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Europe

At least 35 dead in Moscow airport blast

Russian airports have tightened security following a bombing at the country's busiest airport in Moscow. President Dmitry Medvedev has vowed to hunt down the perpetrators.

The outside of Domodedovo Airport after the attack

The airport is Moscow's busiest

At least 35 people have died and more than 150 have been injured in a suicide bomb blast at Moscow's Domodedovo Airport Monday.

Witness reports say the suicide bomber yelled, "I will kill you all," before detonating bombs packed with nails and other sharp metal objects.

Smoke rolled through the international arrivals hall at the major transport hub in the wake of the deadly attack, as bodies lay about on the floor. Emergency workers rushed from victim to victim in an effort to keep the death toll at a minimum. Little could be done for the many who were simply too close to the detonation.

Interfax said on its website that the explosion took place near the luggage check-in section, where hundreds of would-be travelers would have undoubtedly been assembled before their flights.

Witnesses and survivors told harrowing stories of mayhem breaking out following the explosions and of security officials scrambling to clear streets and gangways to allow ambulances through.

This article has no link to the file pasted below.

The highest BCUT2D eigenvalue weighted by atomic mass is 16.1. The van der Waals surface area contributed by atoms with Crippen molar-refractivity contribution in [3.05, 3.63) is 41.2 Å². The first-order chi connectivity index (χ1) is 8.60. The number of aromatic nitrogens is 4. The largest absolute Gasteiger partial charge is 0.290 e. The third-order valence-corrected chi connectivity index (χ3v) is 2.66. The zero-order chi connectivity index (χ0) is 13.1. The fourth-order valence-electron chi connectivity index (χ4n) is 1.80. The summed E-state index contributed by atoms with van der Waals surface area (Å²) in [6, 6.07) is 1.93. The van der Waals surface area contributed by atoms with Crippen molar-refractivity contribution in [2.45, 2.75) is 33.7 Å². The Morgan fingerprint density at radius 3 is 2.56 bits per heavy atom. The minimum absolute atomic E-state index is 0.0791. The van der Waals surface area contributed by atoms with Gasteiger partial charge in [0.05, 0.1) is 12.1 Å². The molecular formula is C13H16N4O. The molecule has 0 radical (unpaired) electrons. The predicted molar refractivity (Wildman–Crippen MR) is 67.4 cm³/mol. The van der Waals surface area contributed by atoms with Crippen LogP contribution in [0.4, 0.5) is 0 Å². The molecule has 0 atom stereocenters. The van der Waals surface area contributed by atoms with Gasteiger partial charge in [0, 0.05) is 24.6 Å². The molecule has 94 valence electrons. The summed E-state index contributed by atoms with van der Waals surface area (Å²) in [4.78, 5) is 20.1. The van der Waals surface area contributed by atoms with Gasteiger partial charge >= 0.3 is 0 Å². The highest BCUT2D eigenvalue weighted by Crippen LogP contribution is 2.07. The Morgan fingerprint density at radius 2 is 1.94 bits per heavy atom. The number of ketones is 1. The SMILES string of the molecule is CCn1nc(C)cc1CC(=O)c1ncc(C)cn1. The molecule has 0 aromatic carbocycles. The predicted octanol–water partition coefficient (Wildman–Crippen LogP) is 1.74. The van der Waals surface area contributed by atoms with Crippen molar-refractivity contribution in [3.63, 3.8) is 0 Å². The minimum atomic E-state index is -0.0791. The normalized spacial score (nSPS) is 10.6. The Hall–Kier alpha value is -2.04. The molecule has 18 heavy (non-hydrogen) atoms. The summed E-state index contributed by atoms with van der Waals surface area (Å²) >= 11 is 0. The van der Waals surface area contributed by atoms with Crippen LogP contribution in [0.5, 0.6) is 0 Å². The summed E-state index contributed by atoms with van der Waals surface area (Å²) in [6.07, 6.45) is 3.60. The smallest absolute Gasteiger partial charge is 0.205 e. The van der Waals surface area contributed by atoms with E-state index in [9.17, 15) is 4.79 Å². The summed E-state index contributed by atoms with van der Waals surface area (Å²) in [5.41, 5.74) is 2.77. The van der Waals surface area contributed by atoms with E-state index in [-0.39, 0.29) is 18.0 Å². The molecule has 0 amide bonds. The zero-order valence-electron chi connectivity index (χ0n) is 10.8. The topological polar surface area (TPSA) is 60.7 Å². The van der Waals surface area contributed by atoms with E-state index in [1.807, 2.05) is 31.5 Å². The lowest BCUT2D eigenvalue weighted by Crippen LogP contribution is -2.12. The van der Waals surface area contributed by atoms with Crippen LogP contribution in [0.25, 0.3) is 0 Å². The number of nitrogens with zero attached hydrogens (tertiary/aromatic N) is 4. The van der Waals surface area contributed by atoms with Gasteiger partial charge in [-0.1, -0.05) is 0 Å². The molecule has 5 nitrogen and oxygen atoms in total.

Other witnesses said the blast wave also tore through a series of small cafés and tables that lined a wall in the arrival hall.

The explosion reportedly had the force of between five and seven kilograms (11 and 15.4 pounds) of TNT.

Suspected terrorist attack

Security personnel outside a terminal at Domodedovo Airport

Security was heightened at all of Moscow's airports

Russian authorities swung into crisis mode shortly after the bombing. Interfax reported that police were searching for three men in connection with the explosion.

The bomber was suspected to come from Russia's tumultuous North Caucasus region. Media reports have suggested that Russia's FSB security service had plans of the attack as early as a week ago.

Russian President Dmitry Medvedev chaired an emergency meeting of top officials later Monday and ordered that all transport hubs across the country be placed on high alert.

'Common threat'

The international community has reacted quickly to condemn the attack.

"Nothing can justify this barbaric act," German Foreign Minister Guido Westerwelle said. "We offer our condolences to the relatives and friends of the victims."

NATO chief Anders Fogh Rasmussen expressed the Western alliance's "solidarity" with Russia, adding that terrorism was "a common threat that we have to face united."

The United Nations Security Council also condemned the attack in the "strongest terms." UN Secretary-General Ban Ki-moon called it "deplorable and unjustifiable."

Security at Moscow's two other major airports, Vnukovo and Sheremetyevo, was heightened late Monday, and city police were put on alert in case of further terror attacks in the capital, according to Russian broadcaster RT.

International flights to Domodedovo - Russia's largest aviation hub in terms of passenger and cargo traffic - were reportedly put on hold following the explosion.

Moscow suffered its worst terrorist attack less than a year ago, when two suicide bombers from Russia's volatile Dagestan region set off explosives in the metro, killing 40 people.

Authors: Darren Mara, David Levitz (AFP, AP, dpa, Reuters)
Editor: Martin Kuebler

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